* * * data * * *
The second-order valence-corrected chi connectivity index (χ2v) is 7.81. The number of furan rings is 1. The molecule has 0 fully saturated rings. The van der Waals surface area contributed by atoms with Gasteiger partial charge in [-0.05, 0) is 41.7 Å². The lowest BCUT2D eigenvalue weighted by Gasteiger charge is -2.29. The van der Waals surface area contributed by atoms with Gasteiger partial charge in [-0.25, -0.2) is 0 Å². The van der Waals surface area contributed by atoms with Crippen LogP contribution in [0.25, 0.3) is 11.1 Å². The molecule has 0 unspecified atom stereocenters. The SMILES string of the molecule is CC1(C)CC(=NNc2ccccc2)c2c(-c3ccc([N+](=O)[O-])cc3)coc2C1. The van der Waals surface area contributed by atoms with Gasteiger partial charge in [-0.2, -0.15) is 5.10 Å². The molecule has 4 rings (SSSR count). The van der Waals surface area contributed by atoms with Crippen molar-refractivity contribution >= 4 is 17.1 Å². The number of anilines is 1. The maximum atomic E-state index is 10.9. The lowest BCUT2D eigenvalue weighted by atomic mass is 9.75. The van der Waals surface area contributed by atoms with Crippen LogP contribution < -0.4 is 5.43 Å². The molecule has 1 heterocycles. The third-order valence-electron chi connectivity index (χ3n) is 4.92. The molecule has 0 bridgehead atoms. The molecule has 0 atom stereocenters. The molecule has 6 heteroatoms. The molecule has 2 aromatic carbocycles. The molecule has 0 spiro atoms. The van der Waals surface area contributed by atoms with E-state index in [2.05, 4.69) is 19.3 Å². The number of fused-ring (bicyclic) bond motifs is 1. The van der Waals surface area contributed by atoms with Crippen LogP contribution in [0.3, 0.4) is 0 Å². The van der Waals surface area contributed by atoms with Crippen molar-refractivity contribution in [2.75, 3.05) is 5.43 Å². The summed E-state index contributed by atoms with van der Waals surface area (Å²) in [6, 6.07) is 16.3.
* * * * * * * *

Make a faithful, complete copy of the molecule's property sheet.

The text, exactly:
The second-order valence-corrected chi connectivity index (χ2v) is 7.81. The number of furan rings is 1. The molecule has 0 fully saturated rings. The van der Waals surface area contributed by atoms with Gasteiger partial charge in [-0.05, 0) is 41.7 Å². The lowest BCUT2D eigenvalue weighted by Gasteiger charge is -2.29. The van der Waals surface area contributed by atoms with Gasteiger partial charge in [-0.25, -0.2) is 0 Å². The van der Waals surface area contributed by atoms with Crippen LogP contribution in [0.25, 0.3) is 11.1 Å². The molecule has 0 unspecified atom stereocenters. The SMILES string of the molecule is CC1(C)CC(=NNc2ccccc2)c2c(-c3ccc([N+](=O)[O-])cc3)coc2C1. The van der Waals surface area contributed by atoms with Gasteiger partial charge in [-0.2, -0.15) is 5.10 Å². The molecule has 4 rings (SSSR count). The van der Waals surface area contributed by atoms with Crippen molar-refractivity contribution >= 4 is 17.1 Å². The number of anilines is 1. The maximum atomic E-state index is 10.9. The lowest BCUT2D eigenvalue weighted by atomic mass is 9.75. The van der Waals surface area contributed by atoms with Crippen LogP contribution < -0.4 is 5.43 Å². The molecule has 1 heterocycles. The third-order valence-electron chi connectivity index (χ3n) is 4.92. The molecule has 0 bridgehead atoms. The molecule has 0 atom stereocenters. The molecule has 6 heteroatoms. The molecule has 2 aromatic carbocycles. The molecule has 0 spiro atoms. The van der Waals surface area contributed by atoms with E-state index in [2.05, 4.69) is 19.3 Å². The number of fused-ring (bicyclic) bond motifs is 1. The van der Waals surface area contributed by atoms with Crippen LogP contribution in [0.3, 0.4) is 0 Å². The van der Waals surface area contributed by atoms with Crippen molar-refractivity contribution in [2.75, 3.05) is 5.43 Å². The summed E-state index contributed by atoms with van der Waals surface area (Å²) in [6, 6.07) is 16.3.